Debunking the myths about period and sport
Many of us have experienced this strange feeling: one day you’re playing football in the school courtyard with your male friends in a perfectly normal way, and the next one people start frowning at you: adults saying that maybe you should spend less time with boys, boys saying that they don’t want to play with girls anymore… yes friends, puberty it is.
So, with mixed feelings of incomprehension and frustration, head down, you look at yourself and realise that, even though you’re still the same, people are now seeing you differently.
From now on, you’re a girl or a “young woman” as they say, and you belong to this world. Forget about football and all the other boyish stuff you used to enjoy: it’s not for you anymore.
This might sound caricatural, but at this age (around 12 years old) my sister was convened by the school director because she was “spending too much time with her (male) best friend”; and I was called a “whore” because I was playing football with boys – which was interpreted as flirtatious back in these days. And I am sure so many of you can relate to these stories.
The gender gap in sports is still a reality
“Traditionally, the sport has been dominated by men, both in terms of participation and governance. Women were excluded from the first modern Olympic Games, held in Athens in 1896, and were only allowed to gradually start joining four years later. Even though women’s presence and involvement in the Olympic Movement have progressively evolved, girls and women across the world still get fewer opportunities and less investment, training and corporate attention when they play sport.”
This statement, extracted from a report from the European Parliament on gender equality in sports, highlights the fact that – despite significant progress – a considerable gender gap remains in sports worldwide, visible in participation, governance, media representation or in the persistent gender pay gap.
Zoom on India
A recent BBC research revealed a significant gender gap in sports in India: only 29% of women participate in sports, against 42% of men.
Interestingly, the data suggest that participation in sports drops significantly as one move from childhood to adulthood. Indeed, many adolescent girls experience restrictions to going out and playing sports as they enter puberty, mainly due to increasing safety concerns and social stigma. According to the Women’s Sports Foundation, by age 14, many girls are dropping out of sports at two times the rate of boys!
“Gender equality in sport:Getting closer every day”. EPRS | European Parliamentary Research Service (2019)
“Attitudes towards women’s sports, sportswomen and women in India” BBC (2020)
This is a problem because sport plays a key role in physical and mental health. It is also an important empowerment factor and can help girls take control of their bodies.
Regarding attitudes towards women in sports, strong prejudices remain:
- a third of the Indians surveyed believed that sportswomen are not as good as sportsmen.
- 37% of respondents said female athletes are not feminine enough.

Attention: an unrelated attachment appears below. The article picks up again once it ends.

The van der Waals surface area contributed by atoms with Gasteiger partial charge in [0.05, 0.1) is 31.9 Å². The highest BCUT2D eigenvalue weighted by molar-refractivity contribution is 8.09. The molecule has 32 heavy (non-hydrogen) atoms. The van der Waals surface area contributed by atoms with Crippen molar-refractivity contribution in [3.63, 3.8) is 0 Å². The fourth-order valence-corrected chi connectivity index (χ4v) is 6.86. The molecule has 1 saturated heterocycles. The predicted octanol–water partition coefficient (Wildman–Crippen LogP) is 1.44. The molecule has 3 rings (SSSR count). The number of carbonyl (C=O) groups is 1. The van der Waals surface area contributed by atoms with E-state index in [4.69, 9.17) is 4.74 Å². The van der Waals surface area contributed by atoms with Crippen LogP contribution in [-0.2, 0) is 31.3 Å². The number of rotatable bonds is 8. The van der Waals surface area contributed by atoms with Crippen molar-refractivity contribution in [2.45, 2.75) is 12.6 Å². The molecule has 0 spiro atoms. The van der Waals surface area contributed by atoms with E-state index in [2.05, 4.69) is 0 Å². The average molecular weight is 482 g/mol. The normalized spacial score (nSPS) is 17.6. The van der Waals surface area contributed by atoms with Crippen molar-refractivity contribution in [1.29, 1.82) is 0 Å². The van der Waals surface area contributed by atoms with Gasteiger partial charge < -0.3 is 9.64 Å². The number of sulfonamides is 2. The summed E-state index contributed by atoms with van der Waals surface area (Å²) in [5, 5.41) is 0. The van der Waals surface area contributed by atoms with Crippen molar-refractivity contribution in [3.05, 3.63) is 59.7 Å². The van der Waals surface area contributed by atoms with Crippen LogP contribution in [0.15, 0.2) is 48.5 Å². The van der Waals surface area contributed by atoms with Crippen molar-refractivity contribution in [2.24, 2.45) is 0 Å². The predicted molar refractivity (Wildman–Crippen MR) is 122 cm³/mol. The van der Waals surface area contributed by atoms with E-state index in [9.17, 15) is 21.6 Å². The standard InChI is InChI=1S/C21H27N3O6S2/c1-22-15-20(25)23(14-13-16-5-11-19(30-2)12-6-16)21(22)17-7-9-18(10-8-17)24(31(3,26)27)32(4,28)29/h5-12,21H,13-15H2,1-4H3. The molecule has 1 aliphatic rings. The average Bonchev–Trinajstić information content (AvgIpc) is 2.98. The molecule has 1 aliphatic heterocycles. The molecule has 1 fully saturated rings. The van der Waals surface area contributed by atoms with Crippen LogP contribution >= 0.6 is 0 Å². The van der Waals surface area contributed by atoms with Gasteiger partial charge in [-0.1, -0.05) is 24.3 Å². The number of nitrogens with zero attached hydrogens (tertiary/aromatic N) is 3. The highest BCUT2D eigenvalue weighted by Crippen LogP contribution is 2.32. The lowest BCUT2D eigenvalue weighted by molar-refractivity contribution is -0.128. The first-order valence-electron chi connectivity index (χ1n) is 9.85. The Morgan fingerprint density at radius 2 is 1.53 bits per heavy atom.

- 38% said sports featuring women are not as entertaining as sports featuring men.
For respondents who believed that some sports are not suitable for women, the top reasons were:
- It’s not safe for women to play
- Women are not strong enough to play the sport
- Women are not able to play sports during all times of the month (i.e. you can’t play sports during your period)
The gender pay gap in sport
Research shows that the gender pay gap in sports is more important than in any other sector! Indeed: “Even though the gender pay gap in sport has been narrowing over the years, it still very much exists. A total of 83 % of sports now award men and women equal prize money, with cricket, golf and football displaying the greatest pay gaps.”
In the 2022 Forbes list of the world’s highest-paid athletes, there were only 2 women out of 50 athletes: Naomi Osaka And Serena Williams.
This is critical because, the lack of proper remuneration for female athletes is a key barrier to narrowing the gender gap in the sport since it obliges many professional female athletes to have a second job on the side, giving them less time to train and develop their skills, leading to fewer opportunities to grow their athlete career. Imagine if Messi needed to teach Spanish or babysit kids after training. He would probably not be 7 times Ballon d’Or today.
An example of a professional female football player is Natasha Thomas, 26, who has scored 114 goals for Ipswich, and she also works “30-40 hours a week” as a personal trainer.
“It is hard because I am a contracted player but unfortunately it doesn’t pay out as much for me not to have a second job,” she said.
“Even in cricket-loving India, the top female cricketers command a fraction of the endorsement fees that top male cricketers do. At the very least, the finding from this study that as many as 85% of respondents believe men and women sportspersons should have equal prize money is surely one reason for Indian sports organisers to close the sports gender pay gap where it exists.”
Check out the Part 2….
- Bruinvels, G., et al. Sport, Exercise and the Menstrual Cycle: Where Is the Research? 2016. https://discovery.ucl.ac.uk/id/eprint/1502923/
- “Attitudes towards women’s sports, sportswomen and women in India” BBC (2020)
- “Gender equality in sport: Getting closer every day”. EPRS | European Parliamentary Research Service (2019) https://www.europarl.europa.eu/RegData/etudes/BRIE/2019/635560/EPRS_BRI(2019)635560_EN.pdf
- “Exercising During Your Period: Benefits and Things to Avoid” Flo, https://flo.health/menstrual-cycle/lifestyle/fitness-and-exercise/exercising-during-period
- “2022 highest paid athletes”, Forbes https://www.forbes.com/athletes/
- “Women’s football: ‘I’m a pro footballer but I have a second job’”, BBC article https://www.bbc.com/news/uk-england-suffolk-62386612